Thanked by 1tomjaw
  • \greprintsigns{all}{disable}

    What?!? This Exists!?
  • Gregorio is a wonderful thing! You can actually get much more specific. The first argument can take values like vepisema, hepisema, or mora if you just want to get rid of particular signs.
  • Well, that settles it nicely then. Thank you Dr. Weaver.

    We'll have rhythmic signs for everyone who wants them now (which appears at the moment to simply be everybody), and if God ever wills for me to direct music at some parish, I will then produce copies without the rhythmic signs using the convenient little command (and perhaps some slight tweaking).
    Thanked by 1tomjaw
  • @MatthewRoth
    If you weren't aware, Cantus Selecti can be purchased here: https://paracletepress.com/products/cantus-selecti-1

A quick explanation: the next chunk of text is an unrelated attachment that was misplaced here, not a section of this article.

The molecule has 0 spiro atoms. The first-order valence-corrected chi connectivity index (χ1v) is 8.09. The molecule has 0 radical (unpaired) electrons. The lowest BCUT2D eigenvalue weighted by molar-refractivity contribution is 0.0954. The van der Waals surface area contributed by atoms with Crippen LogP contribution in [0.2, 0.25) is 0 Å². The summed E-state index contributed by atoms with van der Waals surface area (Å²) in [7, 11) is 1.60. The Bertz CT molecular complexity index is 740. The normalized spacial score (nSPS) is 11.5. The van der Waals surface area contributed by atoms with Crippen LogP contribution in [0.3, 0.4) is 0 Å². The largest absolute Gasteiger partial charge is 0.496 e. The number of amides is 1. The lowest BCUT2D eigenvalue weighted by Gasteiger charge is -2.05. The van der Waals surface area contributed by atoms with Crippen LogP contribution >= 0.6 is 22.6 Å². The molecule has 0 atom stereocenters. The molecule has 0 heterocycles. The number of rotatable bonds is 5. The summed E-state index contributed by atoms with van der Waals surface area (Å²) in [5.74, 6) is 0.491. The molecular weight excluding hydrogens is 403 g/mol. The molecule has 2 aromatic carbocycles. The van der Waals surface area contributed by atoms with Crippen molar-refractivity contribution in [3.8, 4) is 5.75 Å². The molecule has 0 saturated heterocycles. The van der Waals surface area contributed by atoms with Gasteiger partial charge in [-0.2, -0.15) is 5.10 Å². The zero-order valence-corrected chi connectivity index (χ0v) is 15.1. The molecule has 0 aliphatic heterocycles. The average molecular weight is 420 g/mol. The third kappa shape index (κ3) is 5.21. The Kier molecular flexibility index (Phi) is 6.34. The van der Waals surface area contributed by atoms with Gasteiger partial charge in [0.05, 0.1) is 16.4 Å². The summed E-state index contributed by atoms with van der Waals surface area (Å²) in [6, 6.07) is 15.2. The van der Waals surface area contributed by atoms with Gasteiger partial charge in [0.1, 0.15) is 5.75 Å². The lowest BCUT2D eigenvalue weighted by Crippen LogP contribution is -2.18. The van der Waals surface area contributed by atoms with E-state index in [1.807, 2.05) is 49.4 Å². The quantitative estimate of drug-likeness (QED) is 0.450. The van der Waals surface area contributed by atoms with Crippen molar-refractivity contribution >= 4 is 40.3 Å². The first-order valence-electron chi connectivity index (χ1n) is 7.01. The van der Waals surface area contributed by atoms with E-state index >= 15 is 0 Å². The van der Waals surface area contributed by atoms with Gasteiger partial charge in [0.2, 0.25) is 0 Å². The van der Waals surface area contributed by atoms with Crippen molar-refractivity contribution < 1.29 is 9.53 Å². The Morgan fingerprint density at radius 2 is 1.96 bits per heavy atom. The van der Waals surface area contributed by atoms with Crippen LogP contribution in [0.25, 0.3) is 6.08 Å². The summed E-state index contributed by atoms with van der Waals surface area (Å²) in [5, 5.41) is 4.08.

including Benedicamus Domino

    I'm not familiar with this. Can you explain what practice you're referring to? I'm generally all for pre Pius XII myself, and this sounds interesting...

    The blackletter font is a more difficult point for me. I will mull over it further, as I have done for the past year. I have one friend who insists it would be better with red and black printing, but no blackletter font. I have some friends who like it how it is now (as do I). And I know several people on this forum have expressed preference for the use of normal font over blackletter. I'm just so attached to the blackletter font personally.

  • I'm glad it's helpful. I can't tell you how many hours of work knowing that command would have saved me if I'd learned it sooner.
    Thanked by 1OMagnumMysterium
  • tomjaw
    Posts: 2,676
    In your Kyriale section you have only set the Ite, if you look at the older Graduale they also have a Benedicamus for say Mass II etc.

    I notice the St Patrick section is empty... I know when I looked that the Analecta Hymnica was the only place with chants for St. Patrick.